Remembering When LA Burned With Rage: 25 Years Later
Awful - There Was No Other Word
I would have just finished my second year at the University of Alberta in Edmonton, Alberta, Canada when the LA Riots erupted.
Some background: I'd spent most of my life in small towns until I went to university, and even then, each town I spent time in was smallish. Cold Lake had a population of just about 12,000; Edmonton's population was just over 615,000 - nowhere near the 3.2 million that Los Angeles, California boasted at the time. I couldn't conceptualize what it would remotely even be like to be a part of such a large city, let alone a city held in the grip of terror as a result of a devastating verdict.
I wasn't even totally sure who Rodney King was, though I knew what had happened to him was bad enough that I felt sick about it. I never thought twice about someone's color, ever; my belief was that if someone was acting like an ass, they should be called on it, and it had nothing to do with skin color, belief or anything else. If you were a jerk, you deserved to be called one, and in my view, that was about who you are as a person - not anything to do with your skin color, your faith or who you were attracted to.
It was awful. Police struggled to maintain control over the United States' second largest city. 60 people were killed. I remember feeling as though people had so much rage about the verdict that no one was sure what to do with it. In retrospect, it seems to me that people needed someone to blame for what happened, so a protest against the Los Angeles Police Department - at least, that's what my memory recalls - exploded into something far worse.
Many Asian stores had been targeted, and I couldn't figure out what the store owners would have done to inspire such violence. There had been some good to come from the violence that bloomed during the roughly weeklong unrest; Reginald Denny, a white truck driver who was severely beaten, was rescued by two black men who ensured he got to hospital safely and that his truck was returned to his work address, and Fidel Lopez, a Guatemalan worker who was also severely beaten and robbed, was rescued by Rev. Bennie Newton, who basically told rioters that they would have to kill him if they were to kill Lopez. The latter two forged a close bond until Newton died in 1993.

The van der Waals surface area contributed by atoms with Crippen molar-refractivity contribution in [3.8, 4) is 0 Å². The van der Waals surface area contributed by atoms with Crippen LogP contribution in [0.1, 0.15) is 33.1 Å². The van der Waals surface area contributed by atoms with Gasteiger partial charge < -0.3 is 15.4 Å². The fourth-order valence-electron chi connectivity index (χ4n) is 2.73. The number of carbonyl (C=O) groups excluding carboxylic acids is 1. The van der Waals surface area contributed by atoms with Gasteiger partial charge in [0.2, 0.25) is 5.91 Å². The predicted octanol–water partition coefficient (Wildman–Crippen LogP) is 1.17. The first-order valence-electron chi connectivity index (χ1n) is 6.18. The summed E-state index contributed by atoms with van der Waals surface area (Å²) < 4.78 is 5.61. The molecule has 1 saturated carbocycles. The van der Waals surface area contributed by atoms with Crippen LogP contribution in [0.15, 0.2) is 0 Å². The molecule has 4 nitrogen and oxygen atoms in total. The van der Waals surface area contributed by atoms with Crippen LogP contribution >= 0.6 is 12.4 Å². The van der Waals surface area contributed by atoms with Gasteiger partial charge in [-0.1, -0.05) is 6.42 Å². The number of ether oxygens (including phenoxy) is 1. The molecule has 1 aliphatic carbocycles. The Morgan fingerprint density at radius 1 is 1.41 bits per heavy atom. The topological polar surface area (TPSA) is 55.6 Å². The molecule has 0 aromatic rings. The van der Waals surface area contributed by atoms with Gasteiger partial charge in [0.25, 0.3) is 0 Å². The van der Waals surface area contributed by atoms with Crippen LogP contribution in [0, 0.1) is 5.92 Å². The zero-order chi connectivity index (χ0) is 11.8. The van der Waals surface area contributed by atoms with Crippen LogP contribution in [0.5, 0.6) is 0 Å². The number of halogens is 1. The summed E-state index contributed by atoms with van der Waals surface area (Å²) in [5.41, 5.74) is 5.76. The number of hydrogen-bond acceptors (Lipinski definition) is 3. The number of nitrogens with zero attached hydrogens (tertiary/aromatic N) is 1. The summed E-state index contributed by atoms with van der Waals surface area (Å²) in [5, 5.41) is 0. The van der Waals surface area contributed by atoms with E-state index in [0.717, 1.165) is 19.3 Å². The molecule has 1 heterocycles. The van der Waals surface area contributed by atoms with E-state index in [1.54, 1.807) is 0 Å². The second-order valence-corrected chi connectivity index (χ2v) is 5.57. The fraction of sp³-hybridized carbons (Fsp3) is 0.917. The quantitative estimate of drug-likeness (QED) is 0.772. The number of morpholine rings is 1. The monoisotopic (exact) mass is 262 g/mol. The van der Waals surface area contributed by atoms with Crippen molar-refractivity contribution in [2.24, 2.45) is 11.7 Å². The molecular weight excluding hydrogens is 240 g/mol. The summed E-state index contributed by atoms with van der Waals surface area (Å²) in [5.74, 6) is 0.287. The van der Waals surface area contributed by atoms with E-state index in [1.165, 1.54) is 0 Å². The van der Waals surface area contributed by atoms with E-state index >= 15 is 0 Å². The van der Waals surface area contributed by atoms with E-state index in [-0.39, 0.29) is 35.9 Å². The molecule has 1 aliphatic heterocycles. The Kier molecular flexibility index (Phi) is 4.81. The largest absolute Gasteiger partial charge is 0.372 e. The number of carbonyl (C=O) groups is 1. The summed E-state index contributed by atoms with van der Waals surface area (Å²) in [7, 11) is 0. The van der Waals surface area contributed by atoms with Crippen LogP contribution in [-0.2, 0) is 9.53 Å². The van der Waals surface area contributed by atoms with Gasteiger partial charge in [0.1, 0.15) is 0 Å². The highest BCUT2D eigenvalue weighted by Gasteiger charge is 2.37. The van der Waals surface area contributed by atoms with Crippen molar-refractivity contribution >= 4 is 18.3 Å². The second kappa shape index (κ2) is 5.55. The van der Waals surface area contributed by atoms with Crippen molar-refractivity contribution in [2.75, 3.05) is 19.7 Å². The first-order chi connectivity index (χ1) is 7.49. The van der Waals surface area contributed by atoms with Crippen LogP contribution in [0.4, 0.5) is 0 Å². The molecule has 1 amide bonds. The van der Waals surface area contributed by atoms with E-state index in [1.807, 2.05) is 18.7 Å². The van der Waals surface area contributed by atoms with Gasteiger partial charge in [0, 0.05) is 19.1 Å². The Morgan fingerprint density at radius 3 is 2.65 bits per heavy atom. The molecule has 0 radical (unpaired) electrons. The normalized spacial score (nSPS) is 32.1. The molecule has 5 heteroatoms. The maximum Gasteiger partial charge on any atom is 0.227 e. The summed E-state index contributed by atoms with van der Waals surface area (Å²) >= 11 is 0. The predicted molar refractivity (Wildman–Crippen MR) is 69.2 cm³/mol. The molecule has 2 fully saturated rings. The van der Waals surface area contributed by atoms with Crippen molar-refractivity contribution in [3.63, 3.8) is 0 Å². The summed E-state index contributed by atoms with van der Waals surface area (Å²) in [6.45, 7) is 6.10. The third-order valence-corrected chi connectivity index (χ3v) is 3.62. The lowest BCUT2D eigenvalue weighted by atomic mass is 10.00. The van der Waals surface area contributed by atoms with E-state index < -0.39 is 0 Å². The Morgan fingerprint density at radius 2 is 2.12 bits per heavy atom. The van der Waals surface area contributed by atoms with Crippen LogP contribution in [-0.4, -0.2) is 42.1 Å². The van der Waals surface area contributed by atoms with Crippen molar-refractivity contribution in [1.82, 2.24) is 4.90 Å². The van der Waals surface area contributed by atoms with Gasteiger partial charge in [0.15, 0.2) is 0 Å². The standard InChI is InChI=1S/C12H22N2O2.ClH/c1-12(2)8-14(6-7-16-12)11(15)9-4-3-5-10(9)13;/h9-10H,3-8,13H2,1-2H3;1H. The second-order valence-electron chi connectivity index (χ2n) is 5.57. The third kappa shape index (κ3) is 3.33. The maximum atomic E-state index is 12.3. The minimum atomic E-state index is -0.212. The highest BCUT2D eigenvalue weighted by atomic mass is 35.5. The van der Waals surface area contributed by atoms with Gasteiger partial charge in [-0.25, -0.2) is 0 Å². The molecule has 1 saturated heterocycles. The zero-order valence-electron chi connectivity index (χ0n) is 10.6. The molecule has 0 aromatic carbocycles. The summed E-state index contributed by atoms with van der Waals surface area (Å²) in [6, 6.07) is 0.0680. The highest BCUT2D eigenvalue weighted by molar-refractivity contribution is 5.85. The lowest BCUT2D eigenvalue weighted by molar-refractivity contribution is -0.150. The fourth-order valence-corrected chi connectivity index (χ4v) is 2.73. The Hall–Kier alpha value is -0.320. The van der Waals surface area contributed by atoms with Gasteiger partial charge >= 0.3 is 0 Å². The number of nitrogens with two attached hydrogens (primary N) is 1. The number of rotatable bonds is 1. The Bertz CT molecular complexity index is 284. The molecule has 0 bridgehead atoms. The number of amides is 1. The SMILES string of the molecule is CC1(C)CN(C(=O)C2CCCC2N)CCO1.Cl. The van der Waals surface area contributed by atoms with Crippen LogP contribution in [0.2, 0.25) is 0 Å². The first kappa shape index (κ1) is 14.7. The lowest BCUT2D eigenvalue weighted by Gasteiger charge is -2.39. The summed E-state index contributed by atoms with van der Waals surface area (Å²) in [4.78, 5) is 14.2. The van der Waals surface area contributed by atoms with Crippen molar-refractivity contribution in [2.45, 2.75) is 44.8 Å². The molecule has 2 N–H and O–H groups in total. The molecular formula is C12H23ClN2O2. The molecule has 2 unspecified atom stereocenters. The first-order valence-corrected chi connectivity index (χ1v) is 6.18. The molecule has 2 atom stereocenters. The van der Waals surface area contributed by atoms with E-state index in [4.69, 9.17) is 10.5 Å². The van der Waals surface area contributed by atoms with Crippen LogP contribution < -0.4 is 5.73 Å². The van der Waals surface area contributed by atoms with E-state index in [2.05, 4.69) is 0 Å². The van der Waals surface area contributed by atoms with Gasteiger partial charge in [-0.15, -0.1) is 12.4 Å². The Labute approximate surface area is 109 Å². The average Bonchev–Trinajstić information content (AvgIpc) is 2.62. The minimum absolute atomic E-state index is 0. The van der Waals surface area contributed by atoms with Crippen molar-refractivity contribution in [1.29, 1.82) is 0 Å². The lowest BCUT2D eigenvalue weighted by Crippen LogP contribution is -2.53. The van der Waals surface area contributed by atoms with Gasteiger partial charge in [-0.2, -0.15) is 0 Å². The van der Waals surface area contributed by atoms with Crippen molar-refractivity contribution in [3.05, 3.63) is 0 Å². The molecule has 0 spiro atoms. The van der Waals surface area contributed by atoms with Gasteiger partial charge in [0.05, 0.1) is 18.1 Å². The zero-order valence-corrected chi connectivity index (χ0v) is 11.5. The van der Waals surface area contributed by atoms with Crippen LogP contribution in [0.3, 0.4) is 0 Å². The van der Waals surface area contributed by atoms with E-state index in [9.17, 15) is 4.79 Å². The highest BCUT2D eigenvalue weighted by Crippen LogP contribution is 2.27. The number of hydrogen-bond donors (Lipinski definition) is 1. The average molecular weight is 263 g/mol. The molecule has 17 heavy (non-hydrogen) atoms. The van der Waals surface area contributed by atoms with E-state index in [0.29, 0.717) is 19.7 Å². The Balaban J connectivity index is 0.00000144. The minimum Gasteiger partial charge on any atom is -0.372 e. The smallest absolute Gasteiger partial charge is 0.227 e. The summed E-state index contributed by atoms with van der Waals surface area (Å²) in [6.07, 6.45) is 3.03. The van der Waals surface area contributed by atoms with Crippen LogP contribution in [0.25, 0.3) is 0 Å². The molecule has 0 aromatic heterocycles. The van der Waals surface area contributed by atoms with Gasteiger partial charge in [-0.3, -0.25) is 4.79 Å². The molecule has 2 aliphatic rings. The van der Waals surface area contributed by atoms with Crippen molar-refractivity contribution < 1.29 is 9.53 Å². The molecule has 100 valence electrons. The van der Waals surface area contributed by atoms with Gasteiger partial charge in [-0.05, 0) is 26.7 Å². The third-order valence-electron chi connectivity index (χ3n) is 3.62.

But with over a billion in damage and families devastated, how can anyone think that the LA Riots were anything but terrible?
LA - Engulfed In Flame
We Need To Remember
With any act of unspeakable violence, we need to remember.
Some have spoken out about news media marking the historical occasion, believing that it would be better for all concerned if the event was left alone for the history books. The danger of leaving history behind us without anything to commemorate significant events is that we may repeat what has happened in the past.
Racism continues. Hatred continues.
Look around. There's genocide in the Sudan. There are people who continue to celebrate the Holocaust as a positive event. Kids are beaten savagely simply because they are "different."
We need to remember history because it serves as a stark reminder of where we came from and too often, we end up in situations which mirrors ones we supposedly "learned from."
On April 29, 1992, cops were acquitted of savagely beating Rodney King, kicking off what was probably one of the worst examples of racial violence where police were actually caught demonstrating the significant prejudice they had often been accused of. It was one week - a moment, really, in the larger view of the world - that completely changed how so many of us viewed how we treated each other and how we saw each other.
So what lessons can we take from this?
How do we grow?
I would very much like to leave my kids - and theirs - a world that we can truly be proud of. I'm not saying that there's nothing to be proud of here - certainly, we have grown much in the two millennia that we've occupied this planet - but when it comes to how we ultimately treat each other, we have a lot to learn.
Perhaps that is what the LA Riots have to teach us, and that's a starting point.